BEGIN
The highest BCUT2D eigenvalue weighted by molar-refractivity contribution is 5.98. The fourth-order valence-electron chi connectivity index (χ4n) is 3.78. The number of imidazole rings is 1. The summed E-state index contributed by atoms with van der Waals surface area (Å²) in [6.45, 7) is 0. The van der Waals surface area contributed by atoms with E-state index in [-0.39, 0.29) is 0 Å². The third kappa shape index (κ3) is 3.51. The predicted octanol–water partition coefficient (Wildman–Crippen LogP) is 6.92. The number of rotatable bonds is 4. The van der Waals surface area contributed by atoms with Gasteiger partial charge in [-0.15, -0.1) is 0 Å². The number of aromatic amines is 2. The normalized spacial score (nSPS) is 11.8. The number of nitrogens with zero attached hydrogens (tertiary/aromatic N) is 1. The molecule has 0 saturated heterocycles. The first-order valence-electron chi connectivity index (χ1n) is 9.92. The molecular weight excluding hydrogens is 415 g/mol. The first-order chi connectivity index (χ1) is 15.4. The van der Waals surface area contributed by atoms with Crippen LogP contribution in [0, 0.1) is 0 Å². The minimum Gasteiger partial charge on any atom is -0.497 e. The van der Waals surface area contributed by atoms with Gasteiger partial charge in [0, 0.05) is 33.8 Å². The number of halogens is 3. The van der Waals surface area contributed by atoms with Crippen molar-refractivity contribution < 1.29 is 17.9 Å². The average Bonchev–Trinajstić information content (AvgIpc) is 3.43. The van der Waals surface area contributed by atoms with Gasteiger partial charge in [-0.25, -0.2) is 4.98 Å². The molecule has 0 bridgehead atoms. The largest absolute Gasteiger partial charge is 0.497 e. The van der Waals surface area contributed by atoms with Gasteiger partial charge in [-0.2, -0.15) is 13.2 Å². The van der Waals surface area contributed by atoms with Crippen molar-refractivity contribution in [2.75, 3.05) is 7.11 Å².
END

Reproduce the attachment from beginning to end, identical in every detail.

The highest BCUT2D eigenvalue weighted by molar-refractivity contribution is 5.98. The fourth-order valence-electron chi connectivity index (χ4n) is 3.78. The number of imidazole rings is 1. The summed E-state index contributed by atoms with van der Waals surface area (Å²) in [6.45, 7) is 0. The van der Waals surface area contributed by atoms with E-state index in [-0.39, 0.29) is 0 Å². The third kappa shape index (κ3) is 3.51. The predicted octanol–water partition coefficient (Wildman–Crippen LogP) is 6.92. The number of rotatable bonds is 4. The van der Waals surface area contributed by atoms with Gasteiger partial charge in [-0.15, -0.1) is 0 Å². The number of aromatic amines is 2. The normalized spacial score (nSPS) is 11.8. The number of nitrogens with zero attached hydrogens (tertiary/aromatic N) is 1. The molecule has 0 saturated heterocycles. The first-order valence-electron chi connectivity index (χ1n) is 9.92. The molecular weight excluding hydrogens is 415 g/mol. The first-order chi connectivity index (χ1) is 15.4. The van der Waals surface area contributed by atoms with Crippen LogP contribution in [0, 0.1) is 0 Å². The minimum Gasteiger partial charge on any atom is -0.497 e. The van der Waals surface area contributed by atoms with Gasteiger partial charge in [0, 0.05) is 33.8 Å². The number of halogens is 3. The van der Waals surface area contributed by atoms with Crippen molar-refractivity contribution < 1.29 is 17.9 Å². The average Bonchev–Trinajstić information content (AvgIpc) is 3.43. The van der Waals surface area contributed by atoms with Gasteiger partial charge in [-0.25, -0.2) is 4.98 Å². The molecule has 0 bridgehead atoms. The largest absolute Gasteiger partial charge is 0.497 e. The van der Waals surface area contributed by atoms with Gasteiger partial charge in [-0.2, -0.15) is 13.2 Å². The van der Waals surface area contributed by atoms with Crippen molar-refractivity contribution in [2.75, 3.05) is 7.11 Å².